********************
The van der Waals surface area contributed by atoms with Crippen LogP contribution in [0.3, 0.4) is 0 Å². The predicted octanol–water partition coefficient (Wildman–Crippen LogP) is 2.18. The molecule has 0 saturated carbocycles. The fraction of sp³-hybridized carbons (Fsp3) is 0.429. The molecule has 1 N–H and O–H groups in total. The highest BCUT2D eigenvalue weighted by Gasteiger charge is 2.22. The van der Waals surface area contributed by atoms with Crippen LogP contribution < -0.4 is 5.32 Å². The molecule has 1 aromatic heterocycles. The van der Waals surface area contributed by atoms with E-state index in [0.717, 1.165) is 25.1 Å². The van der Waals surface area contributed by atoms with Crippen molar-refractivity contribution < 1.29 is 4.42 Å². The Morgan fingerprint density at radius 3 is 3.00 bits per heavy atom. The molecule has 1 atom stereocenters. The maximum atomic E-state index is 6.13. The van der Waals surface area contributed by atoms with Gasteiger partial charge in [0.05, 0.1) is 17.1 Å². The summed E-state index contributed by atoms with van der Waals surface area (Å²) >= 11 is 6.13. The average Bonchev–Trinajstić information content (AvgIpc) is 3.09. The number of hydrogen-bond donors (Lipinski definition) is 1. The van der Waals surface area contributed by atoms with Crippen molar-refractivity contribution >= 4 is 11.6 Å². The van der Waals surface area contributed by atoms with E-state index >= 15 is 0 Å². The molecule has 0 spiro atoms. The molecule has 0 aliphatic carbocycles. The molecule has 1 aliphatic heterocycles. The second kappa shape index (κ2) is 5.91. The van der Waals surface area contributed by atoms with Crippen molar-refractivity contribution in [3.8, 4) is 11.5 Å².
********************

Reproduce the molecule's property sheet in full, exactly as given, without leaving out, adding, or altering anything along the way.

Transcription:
The van der Waals surface area contributed by atoms with Crippen LogP contribution in [0.3, 0.4) is 0 Å². The predicted octanol–water partition coefficient (Wildman–Crippen LogP) is 2.18. The molecule has 0 saturated carbocycles. The fraction of sp³-hybridized carbons (Fsp3) is 0.429. The molecule has 1 N–H and O–H groups in total. The highest BCUT2D eigenvalue weighted by Gasteiger charge is 2.22. The van der Waals surface area contributed by atoms with Crippen LogP contribution < -0.4 is 5.32 Å². The molecule has 1 aromatic heterocycles. The van der Waals surface area contributed by atoms with E-state index in [0.717, 1.165) is 25.1 Å². The van der Waals surface area contributed by atoms with Crippen molar-refractivity contribution < 1.29 is 4.42 Å². The Morgan fingerprint density at radius 3 is 3.00 bits per heavy atom. The molecule has 1 atom stereocenters. The maximum atomic E-state index is 6.13. The van der Waals surface area contributed by atoms with Gasteiger partial charge in [0.05, 0.1) is 17.1 Å². The summed E-state index contributed by atoms with van der Waals surface area (Å²) >= 11 is 6.13. The average Bonchev–Trinajstić information content (AvgIpc) is 3.09. The number of hydrogen-bond donors (Lipinski definition) is 1. The van der Waals surface area contributed by atoms with Crippen molar-refractivity contribution >= 4 is 11.6 Å². The van der Waals surface area contributed by atoms with E-state index >= 15 is 0 Å². The molecule has 0 spiro atoms. The molecule has 0 aliphatic carbocycles. The molecule has 1 aliphatic heterocycles. The second kappa shape index (κ2) is 5.91. The van der Waals surface area contributed by atoms with Crippen molar-refractivity contribution in [3.8, 4) is 11.5 Å².